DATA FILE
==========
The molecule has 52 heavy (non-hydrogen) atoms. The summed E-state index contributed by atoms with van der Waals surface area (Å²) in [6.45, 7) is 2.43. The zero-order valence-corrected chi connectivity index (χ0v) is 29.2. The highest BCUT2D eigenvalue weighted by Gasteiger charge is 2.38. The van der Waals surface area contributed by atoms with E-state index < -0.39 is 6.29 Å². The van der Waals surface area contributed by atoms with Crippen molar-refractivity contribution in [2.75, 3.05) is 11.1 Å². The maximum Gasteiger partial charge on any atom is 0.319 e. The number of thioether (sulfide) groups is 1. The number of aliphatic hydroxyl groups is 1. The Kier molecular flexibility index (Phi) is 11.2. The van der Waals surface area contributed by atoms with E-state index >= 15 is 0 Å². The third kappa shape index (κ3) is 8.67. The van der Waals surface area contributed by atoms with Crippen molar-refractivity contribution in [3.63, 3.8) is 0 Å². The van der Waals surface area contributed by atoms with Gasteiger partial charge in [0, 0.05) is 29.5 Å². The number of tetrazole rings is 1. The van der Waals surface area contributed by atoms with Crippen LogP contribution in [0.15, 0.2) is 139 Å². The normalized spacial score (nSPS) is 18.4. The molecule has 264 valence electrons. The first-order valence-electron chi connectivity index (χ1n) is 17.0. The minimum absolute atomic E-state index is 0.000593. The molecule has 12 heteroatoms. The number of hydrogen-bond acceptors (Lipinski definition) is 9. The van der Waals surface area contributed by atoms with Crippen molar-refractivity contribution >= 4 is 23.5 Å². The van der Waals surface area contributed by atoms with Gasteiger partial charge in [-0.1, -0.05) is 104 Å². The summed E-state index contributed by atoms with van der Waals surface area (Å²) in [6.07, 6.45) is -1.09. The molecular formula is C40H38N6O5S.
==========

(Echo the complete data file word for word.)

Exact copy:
The molecule has 52 heavy (non-hydrogen) atoms. The summed E-state index contributed by atoms with van der Waals surface area (Å²) in [6.45, 7) is 2.43. The zero-order valence-corrected chi connectivity index (χ0v) is 29.2. The highest BCUT2D eigenvalue weighted by Gasteiger charge is 2.38. The van der Waals surface area contributed by atoms with E-state index < -0.39 is 6.29 Å². The van der Waals surface area contributed by atoms with Crippen molar-refractivity contribution in [2.75, 3.05) is 11.1 Å². The maximum Gasteiger partial charge on any atom is 0.319 e. The number of thioether (sulfide) groups is 1. The number of aliphatic hydroxyl groups is 1. The Kier molecular flexibility index (Phi) is 11.2. The van der Waals surface area contributed by atoms with E-state index >= 15 is 0 Å². The third kappa shape index (κ3) is 8.67. The van der Waals surface area contributed by atoms with Crippen molar-refractivity contribution in [3.63, 3.8) is 0 Å². The van der Waals surface area contributed by atoms with Gasteiger partial charge in [0, 0.05) is 29.5 Å². The number of tetrazole rings is 1. The van der Waals surface area contributed by atoms with Crippen LogP contribution in [0.15, 0.2) is 139 Å². The normalized spacial score (nSPS) is 18.4. The molecule has 264 valence electrons. The first-order valence-electron chi connectivity index (χ1n) is 17.0. The minimum absolute atomic E-state index is 0.000593. The molecule has 12 heteroatoms. The number of hydrogen-bond acceptors (Lipinski definition) is 9. The van der Waals surface area contributed by atoms with Crippen molar-refractivity contribution >= 4 is 23.5 Å². The van der Waals surface area contributed by atoms with Gasteiger partial charge in [-0.1, -0.05) is 104 Å². The summed E-state index contributed by atoms with van der Waals surface area (Å²) in [6.07, 6.45) is -1.09. The molecular formula is C40H38N6O5S.